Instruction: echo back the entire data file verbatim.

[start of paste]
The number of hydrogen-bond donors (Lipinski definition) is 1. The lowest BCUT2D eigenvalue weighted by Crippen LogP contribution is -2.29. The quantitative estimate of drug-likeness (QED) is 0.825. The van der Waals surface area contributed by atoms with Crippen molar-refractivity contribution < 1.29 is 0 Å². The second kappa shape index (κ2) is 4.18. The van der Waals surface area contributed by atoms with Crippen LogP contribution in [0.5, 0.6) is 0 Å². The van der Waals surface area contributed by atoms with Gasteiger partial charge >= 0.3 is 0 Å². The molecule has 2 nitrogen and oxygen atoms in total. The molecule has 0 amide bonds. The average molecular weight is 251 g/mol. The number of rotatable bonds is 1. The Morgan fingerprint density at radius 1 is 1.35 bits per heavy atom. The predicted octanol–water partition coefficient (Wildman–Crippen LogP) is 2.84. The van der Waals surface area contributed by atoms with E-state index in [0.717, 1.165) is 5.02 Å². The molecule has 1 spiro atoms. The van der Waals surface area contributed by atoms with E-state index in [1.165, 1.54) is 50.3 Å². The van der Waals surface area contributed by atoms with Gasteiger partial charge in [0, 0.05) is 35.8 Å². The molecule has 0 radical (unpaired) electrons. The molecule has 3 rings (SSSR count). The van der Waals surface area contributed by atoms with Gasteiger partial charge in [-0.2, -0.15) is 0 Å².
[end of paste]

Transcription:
The number of hydrogen-bond donors (Lipinski definition) is 1. The lowest BCUT2D eigenvalue weighted by Crippen LogP contribution is -2.29. The quantitative estimate of drug-likeness (QED) is 0.825. The van der Waals surface area contributed by atoms with Crippen molar-refractivity contribution < 1.29 is 0 Å². The second kappa shape index (κ2) is 4.18. The van der Waals surface area contributed by atoms with Crippen LogP contribution in [0.5, 0.6) is 0 Å². The van der Waals surface area contributed by atoms with Gasteiger partial charge >= 0.3 is 0 Å². The molecule has 2 nitrogen and oxygen atoms in total. The molecule has 0 amide bonds. The average molecular weight is 251 g/mol. The number of rotatable bonds is 1. The Morgan fingerprint density at radius 1 is 1.35 bits per heavy atom. The predicted octanol–water partition coefficient (Wildman–Crippen LogP) is 2.84. The van der Waals surface area contributed by atoms with E-state index in [0.717, 1.165) is 5.02 Å². The molecule has 1 spiro atoms. The van der Waals surface area contributed by atoms with E-state index in [1.165, 1.54) is 50.3 Å². The van der Waals surface area contributed by atoms with Gasteiger partial charge in [0, 0.05) is 35.8 Å². The molecule has 0 radical (unpaired) electrons. The molecule has 3 rings (SSSR count). The van der Waals surface area contributed by atoms with Gasteiger partial charge in [-0.2, -0.15) is 0 Å².